Murder and Melodies, Russian Style
Stern Auditorium, Carnegie Hall
Nicolai Rimsky-Korsakov: The Tsar’s Bride (Concert version)
Olga Borodina (Lyubasha), Olga Makarina (Marfa), Yeghishe Manucharyan (Lykov), Alexy Markov (Graznoi), John Eastelin (Bomeli), Mzia Nioradze (Dunyasha) John Easterlin (Yelisei Bomelii), Constantine Stepanov (A Young Boy), Christin-Marie Hill (Pretrovna), Christophoros Stamboglia (Sobakin), Meagan Miller (Donna Ivanova Saburova), Rosalie Sulliban (Sennaya), Michael Anthony McGee (The Tsar’s Valet)
West Point Cadet Glee Club, Constance Chase (Director), Alumni of the Yale Russian Chorus, Denis Mickiewicz (Director), Western Connecticut State University Opera Ensemble, Dr Margaret Astrup (Director), The Opera Orchestra of New York, Eve Queler (Conductor)
(© Steve Sherman)
What an intriguing opera Nicolai Rimsky-Korsakov wrote at the height of his career. While Rimsky was a scholarly pedagogue as a person, he never let his learning interfere with his fantasy and love of Russian music, nor did he over-reach his genius as did his colleague Mussorgsky. But in The Tsar’s Bride, he created something of a hybrid. It is purely Russian in its story—slow poisonings, glorious wedding scenes, honors to Tsar Ivan the Terrible—but Rimsky wanted to let the inner Donizetti come out of him at the same time, with a series of near bel-canto arias, a sextet or two (hardly as good as Donizetti) and even an extended Mad Scene for our heroine in the last act, which is quite a spectacular showpiece.
True, this opera calls for massive staging, with street-fights, palaces, marches, dancing, and of course the most dramatic scenes of poisonings and even the appearance of Tsar Ivan the Terrible himself. (Though the Tsar doesn’t speak: he only glares and stares). That massive staging, alas was nowhere part of this concert version, led by the very estimable Eve Queler. Nor, with one exception, did any of the cast show much dramatic ability.
That aside, though, it was a splendid production indeed for voices, orchestra and chorus. And most of all, for the composer.
Outside of the well-known Slava tune, a paean to the Tsar, little of the music is sung outside Russia, yet some of the arias are worthy of genius. A show aria by the wicked Lykov sung with virtually no orchestra, a beautiful aria by Marfa at the beginning of Act II, hopak-like choruses, and sizeable arias by almost everybody in the cast. Nor does this include Marfa’s Mad Scene, modeled obviously upon Lucia, even bringing back arias from the early acts, and a duet with clarinet (instead of Donizetti’s flute).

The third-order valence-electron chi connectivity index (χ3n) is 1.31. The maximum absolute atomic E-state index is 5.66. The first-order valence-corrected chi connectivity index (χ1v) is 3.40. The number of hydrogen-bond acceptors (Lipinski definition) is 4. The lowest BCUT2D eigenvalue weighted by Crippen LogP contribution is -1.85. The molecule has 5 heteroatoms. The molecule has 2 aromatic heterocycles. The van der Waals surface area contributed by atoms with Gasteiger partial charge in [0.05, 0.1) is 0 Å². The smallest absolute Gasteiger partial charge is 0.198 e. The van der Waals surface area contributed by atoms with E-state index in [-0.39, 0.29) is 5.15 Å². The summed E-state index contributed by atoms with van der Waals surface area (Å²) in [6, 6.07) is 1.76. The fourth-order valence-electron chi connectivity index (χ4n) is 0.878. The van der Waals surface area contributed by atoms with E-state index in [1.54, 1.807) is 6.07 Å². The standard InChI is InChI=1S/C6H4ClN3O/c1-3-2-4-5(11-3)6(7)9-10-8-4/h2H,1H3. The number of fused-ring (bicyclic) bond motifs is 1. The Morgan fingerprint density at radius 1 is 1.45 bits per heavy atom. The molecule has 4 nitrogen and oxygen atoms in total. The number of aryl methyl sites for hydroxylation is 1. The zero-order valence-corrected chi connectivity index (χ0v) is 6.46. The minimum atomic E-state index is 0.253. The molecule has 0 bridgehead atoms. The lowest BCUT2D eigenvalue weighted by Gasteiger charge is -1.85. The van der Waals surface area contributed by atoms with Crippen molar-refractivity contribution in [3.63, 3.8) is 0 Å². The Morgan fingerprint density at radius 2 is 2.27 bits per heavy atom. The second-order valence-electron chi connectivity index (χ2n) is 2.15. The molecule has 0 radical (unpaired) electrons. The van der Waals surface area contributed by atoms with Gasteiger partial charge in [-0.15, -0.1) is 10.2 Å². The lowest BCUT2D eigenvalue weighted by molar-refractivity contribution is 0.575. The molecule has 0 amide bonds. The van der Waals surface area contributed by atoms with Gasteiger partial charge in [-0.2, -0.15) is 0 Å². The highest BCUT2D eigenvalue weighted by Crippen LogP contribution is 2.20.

The story may seem hackneyed, but was quite clear in this production (outside of English subtitles which were frequently spasmodic). Basically, Marfa and Lykov are in love. But the wicked Graznoi is about to give up on elderly mistress, Lyubasha. Graznoi asks a pharmacist to make a love potion for Marfa, but Lyubasha implores the pharmacist to concoct a s-l-ow-poison, which will be substituted and which will make Marfa first ugly, then dead.
Add to this Ivan the Terrible who also falls in love with Marfa, along with various singing servants, fathers, mothers and enough relatives and friends to stock a Dostoyevsky novel. The chorus represents street-gangsters, soldiers, nobles and others.
And how did this all work out? Maestro Queler knows her Central European opera as well as anybody today. While she and the Opera Orchestra of New York give predominantly Italian rarities, she has conducted much Janácek Mussorgsky, and Tchaikovsky. The result was her very large orchestra was kept moving throughout this fairly long opera. The overtures to the First, Third and Fourth acts were done with great Slavic style: the trombones and horns were dark and deep, the strings played hard on their bows. Perhaps these were old-fashioned pre-Gergiev sounds, but they succeeded.
The two leading ladies were so splendid that one wished, almost prayed that they could show their dramatic strengths in a staging. Mezzo Olga Borodina is already reputed as the Lybasha in opera today. Her balladic first song was a crowd-pleaser, but when she begs for her lover not to turn her aside, that rich mezzo soared to tragic heights.
Olga Makarina as the innocent Marfa would probably be remembered for her Mad Scene, but Rimsky may have had a grudge against the first soprano who played the part, since all the arias are the topmost high high register. No preparation, no athletic reaching, simply a voice near the top of the staff. The challenge was met with ease.
Personally, my favorite was Meagen Miller, the mother of Marfa’s friend (it gets quite complicated), who actually showed character. The part is small, but Ms. Miller thought this was staged opera, for she showed liveliness, vivacity, and good humor. The others, no matter how well they sang, never came close to showing the poisoning, the appearance of the Tsar or other important moments.
Of the men, Alexy Markov was wicked, commanding, charismatic and a virtual Iago in wickedness. Granted, all the poisonings and murder are basically because he wants to have a Trophy Wife, but he made it sound quite plausible. The real lover, Yeghishe Manucharyan, had an Italian-style aria that was quite appealing, but it was Marfa’s father, played by Christophoros Stamboglia, who had a powerful voice and powerful personality.
All the others in this large cast had good voices, they all had decent solos, and they made the opera sometimes ring with great music. The choruses sung with fervor at time, patriotic songs at others. For this was a mainly delicious opera, with Rimsky orchestral color, colorful characters and the character of an opera which still demands staging to reach its most majestic effects.
Eve Queler’s website